26 November 2014
South Africa is playing its part in the international fight against Ebola virus disease on a number of fronts – including diagnostic laboratory support in West Africa – in an multifaceted approach to ensure its citizens and visitors remain safe.
South Africa has been running a diagnostic laboratory in Sierra Leone since August that assists with the diagnosis of Ebola. The laboratory is staffed by South African officials from the National Institute of Communicable Diseases, with teams being rotated every five weeks.
South African health and tourism experts met in Pretoria on Monday to discuss and evaluate the country’s response to the Ebola outbreak.
Convened by Brand South Africa and the Department of Communications, the representatives at the high-level discussion agreed that South Africa was at a low risk of having an Ebola outbreak.
Nevertheless, the country continued to be vigilant, and had a robust plan in place, which includes:
- The monitoring of travellers at all ports of entry (air, land and sea);
- Temperature screening of all passengers at airports;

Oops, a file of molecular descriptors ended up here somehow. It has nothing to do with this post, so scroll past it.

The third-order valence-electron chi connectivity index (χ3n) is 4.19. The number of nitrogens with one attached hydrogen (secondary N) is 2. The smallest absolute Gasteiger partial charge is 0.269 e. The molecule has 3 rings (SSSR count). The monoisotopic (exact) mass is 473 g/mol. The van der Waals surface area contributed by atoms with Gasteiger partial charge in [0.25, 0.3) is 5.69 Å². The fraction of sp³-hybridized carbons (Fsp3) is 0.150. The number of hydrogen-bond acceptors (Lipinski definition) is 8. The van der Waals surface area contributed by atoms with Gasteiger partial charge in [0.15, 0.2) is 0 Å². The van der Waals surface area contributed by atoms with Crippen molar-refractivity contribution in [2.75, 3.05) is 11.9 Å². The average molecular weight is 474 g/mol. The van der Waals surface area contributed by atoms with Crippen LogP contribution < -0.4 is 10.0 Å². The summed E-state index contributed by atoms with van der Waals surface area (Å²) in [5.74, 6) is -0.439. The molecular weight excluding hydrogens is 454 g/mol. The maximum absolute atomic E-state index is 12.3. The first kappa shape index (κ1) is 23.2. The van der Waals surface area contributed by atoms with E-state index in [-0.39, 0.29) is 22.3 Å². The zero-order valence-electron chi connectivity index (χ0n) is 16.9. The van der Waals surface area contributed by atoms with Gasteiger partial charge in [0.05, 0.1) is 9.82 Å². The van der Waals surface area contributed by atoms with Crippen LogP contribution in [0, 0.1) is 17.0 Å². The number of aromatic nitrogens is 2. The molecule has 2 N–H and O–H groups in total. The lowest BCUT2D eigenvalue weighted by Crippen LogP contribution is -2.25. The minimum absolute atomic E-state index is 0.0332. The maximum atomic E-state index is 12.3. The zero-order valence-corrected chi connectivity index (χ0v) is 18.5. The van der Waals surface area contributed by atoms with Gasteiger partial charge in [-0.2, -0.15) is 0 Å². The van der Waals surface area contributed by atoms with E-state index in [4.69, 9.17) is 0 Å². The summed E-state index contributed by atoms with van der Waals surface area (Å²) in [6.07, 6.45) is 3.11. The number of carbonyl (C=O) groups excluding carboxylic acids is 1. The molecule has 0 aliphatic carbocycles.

- The use of health questionnaires;
- The preparedness of designated health facilities in the private and public health sector to manage a suspected or infected individual with Ebola; and
- Extensive training has been rolled out to frontline health professionals at the ports of entry as well as the designated health facilities.
The meeting was attended by representatives from the departments of Health, Tourism and Communications, South African Tourism, Wits University, Proudly SA, Airports Company South Africa (ACSA), Southern African Tourism Services Association (SATSA) and the South Africa Civil Aviation Authority (SACAA).
Other ways South Africa is playing its part:
The SADC: South African Minister of Health Dr Aaron Motsoaledi hosted a meeting of SADC health ministers in South Africa in August. The meeting aimed agreeing on processes to deal with a potential outbreak of Ebola in the region.
The meeting also agreed that South Africa’s National Institute of Communicable Diseases would be the regional centre of excellence to diagnose Ebola.
A second Ministerial meeting was held in September 2014 during which SADC health ministers agreed on the co-ordination of travel measures to be implemented and that South Africa would intensify its screening processes at ports of entry.
Infection control interventions: South Africa is producing sterilising units (autoclaves), which assist in the sterilisation of medical waste, preventing the spread of any Ebola infection.
These units, which can function in low-resource settings, have been introduced by the United Nations Development Programme (UNDP) to the affected countries as part of their response.
Financial support: South Africa has mobilised its private and public sector to raise approximately R50-million for the international Health and Humanitarian Response in Guinea, Liberia and Sierra Leone.